During this time period for African American men was suits, the suits material were made of various materials ranging from wool and Lenin.In this time period suits gave a an affirmative statement which concerns the wonderful joy of living. Also suits were made to be fitted to one individual. Suits of that of this time period are very similar to those of today. The Zoot Suit the to most popular suit during the Harlem Renaissance.
Women wore extravagant ball gowns and beautiful cocktail dresses. women often created their own dresses added rhinestones and other sparkling decorations. women would compliment their attire with silk gloves and high heels for their assemble. The clothing for women was designed to show elegance, flamboyancy. Women were very innovative and were capable of making new styles that was not yet seen in America.
Women
There were many accessories that goes along with these styles of clothing. feather hats with pocket watched with chain for men .The pocket watch serves partial use, but give the attire a unique flare. For women pearl jewelery was a signature for female’s fashion. very often women wore rings over their gloves for the evening, they wore fur coats and and beautiful shawls to compliment them.
Accessories
Fashion trends that developed during the Harlem Renaissance period continue to influence many sectors of modern society. These fashion trends can be seen in movies such as "Malcolm X" and "Harlem Nights." It also has been highlighted to help sell real estate. Harlem Renaissance fashion has become widely accepted and showcased by Americans in almost every sector of modern society.
Fashion trends
Shoes
A shimmy is a dance move in which the body is held still, except for the shoulders , which are alternated back and forth
Its origins in slavery and the plantation south, the Cakewalk was the sole organized and even condoned forum for servants to mock their masters. A send-up of the rich folks in the "Big House," the cakewalk mocked the aristocratic and grandiose mannerisms of southern high-society
Art From the Harlem Renaissance has greatly influenced art today.
The Charleston was a dance that involved many jazz and tap-style movements. It became popular during the Harlem Renaissance because it combined popular European steps, African movements and jazz music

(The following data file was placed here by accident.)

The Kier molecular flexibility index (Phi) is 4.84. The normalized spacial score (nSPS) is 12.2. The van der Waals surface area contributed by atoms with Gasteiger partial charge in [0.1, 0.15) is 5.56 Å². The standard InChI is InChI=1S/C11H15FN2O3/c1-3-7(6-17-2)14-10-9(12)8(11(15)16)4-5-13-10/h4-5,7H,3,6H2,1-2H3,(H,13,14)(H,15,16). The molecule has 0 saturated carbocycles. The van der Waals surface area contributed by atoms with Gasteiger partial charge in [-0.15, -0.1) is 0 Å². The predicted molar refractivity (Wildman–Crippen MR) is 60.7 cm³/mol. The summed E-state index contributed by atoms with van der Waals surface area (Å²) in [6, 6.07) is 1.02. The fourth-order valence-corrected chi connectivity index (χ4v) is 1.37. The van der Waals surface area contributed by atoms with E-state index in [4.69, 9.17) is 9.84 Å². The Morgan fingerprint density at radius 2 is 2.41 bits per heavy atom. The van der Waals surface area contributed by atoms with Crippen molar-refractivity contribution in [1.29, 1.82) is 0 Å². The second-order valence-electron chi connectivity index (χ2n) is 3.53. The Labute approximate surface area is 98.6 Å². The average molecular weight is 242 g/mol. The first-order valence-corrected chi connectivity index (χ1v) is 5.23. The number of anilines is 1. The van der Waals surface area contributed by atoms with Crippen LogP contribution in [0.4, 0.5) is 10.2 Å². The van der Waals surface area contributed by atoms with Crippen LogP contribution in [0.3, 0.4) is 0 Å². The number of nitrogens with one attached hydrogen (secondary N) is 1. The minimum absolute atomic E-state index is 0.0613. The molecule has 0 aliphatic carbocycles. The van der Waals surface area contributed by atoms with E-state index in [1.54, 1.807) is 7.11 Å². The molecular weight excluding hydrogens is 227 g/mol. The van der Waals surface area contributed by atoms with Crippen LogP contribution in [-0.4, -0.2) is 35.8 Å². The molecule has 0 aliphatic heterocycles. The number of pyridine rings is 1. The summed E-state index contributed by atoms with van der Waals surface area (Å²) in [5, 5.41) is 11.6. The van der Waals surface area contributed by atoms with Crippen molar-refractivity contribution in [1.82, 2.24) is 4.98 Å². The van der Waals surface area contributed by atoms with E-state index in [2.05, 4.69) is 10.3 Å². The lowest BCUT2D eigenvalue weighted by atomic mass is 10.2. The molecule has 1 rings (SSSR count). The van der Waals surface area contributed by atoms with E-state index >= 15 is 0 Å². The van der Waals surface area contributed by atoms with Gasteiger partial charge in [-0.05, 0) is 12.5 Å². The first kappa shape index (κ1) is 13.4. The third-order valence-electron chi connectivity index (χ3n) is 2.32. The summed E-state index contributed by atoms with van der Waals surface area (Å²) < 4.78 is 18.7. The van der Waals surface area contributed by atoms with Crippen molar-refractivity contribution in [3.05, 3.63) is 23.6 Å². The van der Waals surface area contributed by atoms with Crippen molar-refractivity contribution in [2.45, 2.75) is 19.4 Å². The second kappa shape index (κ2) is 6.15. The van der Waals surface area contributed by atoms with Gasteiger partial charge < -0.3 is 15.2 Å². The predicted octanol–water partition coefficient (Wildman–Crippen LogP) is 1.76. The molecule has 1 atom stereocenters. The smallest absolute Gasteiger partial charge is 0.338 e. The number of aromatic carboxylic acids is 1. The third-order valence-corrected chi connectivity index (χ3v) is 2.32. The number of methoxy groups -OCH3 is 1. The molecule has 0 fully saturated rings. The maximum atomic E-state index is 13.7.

Honors English 10
$4A
1/20/2014
Women's shoes during the Harlem Renaissance were usually high heels and they were quite often self designed or specially made.For men they laced top dressed shoes.
Famous Books
Authors
Poetry
Apollo Theater
Genres
Singers and Musicians
Savory Ballroom
This Presentation was brought to you by:
Zackir Metcalf: Art
It has been argued that the Harlem Renaissance is the defining moment in African American literature because of an unprecedented outburst of creative activity among black writers. The importance of this movement to African American literary art lies in the efforts of its writers to exalt the heritage of African Americans, and to use their unique culture as a means toward re-defining African American literary expression.
Published: September 18, 1937

Jazz poetry is a literary genre defined as poetry necessarily informed by jazz music—that is, poetry in which the poet responds to and writes about jazz. Jazz poetry, like the music itself, encompasses a variety of forms, rhythms, and sounds. Beginning with the birth of blues and jazz at the beginning of the twentieth century, jazz poetry is can be seen as a thread that runs through the Harlem Renaissance, the Beat movement, and the Black Arts Movement—and it is still vibrant today. From early blues to free jazz to experimental music, jazz poets use their appreciation for the music as poetic inspiration.

Countee
cullen
Langston
Hughes
The Harlem Renaissance The Apollo Theater played an important role in the Harlem Renaissance. It provided a place for African-Americans to exhibit their literary abilities, and was one of the first theaters to even allow African Americans to perform.
Black literary writers covered such issues as black life in the South and the North, racial identity, racial issues, and equality through poetry, prose, novels, and fiction. Some of the more popular writers tackling these issues included Zora Neale Hurston, Langston Hughes, Countee Cullen, and Jessie Redmon Fauset.
Zora Neale
Hurston
Jessie Redmon
Fauset
The music of the Harlem Renaissance - including jazz, swing, and big band - was an inherent expression of the basic rise from the custody of racial prejudice experienced by African Americans.
Jazz was all the rage during the 1920s. Extremely popular in Harlem, historians agree that the musical genre of jazz was most influential during the Harlem Renaissance period, and its style and characteristics would influence many classical composers. Jazz music not only coursed its way through the United States, but found tremendous popularity in Paris, France as well.
Fats Waller
Bessie Smith
Billie Holliday
Louis Armstrong
Like Dancing, a lot of the musicians and singers performed at the Savory Ballroom.Most of the famous singers and musicians played here.
Louis Armstrong
Zackir Metcalf: Art

Darius H:Music
China C:Literature
Katlyn W:Fashion
Tyjay S:Dance
Full transcript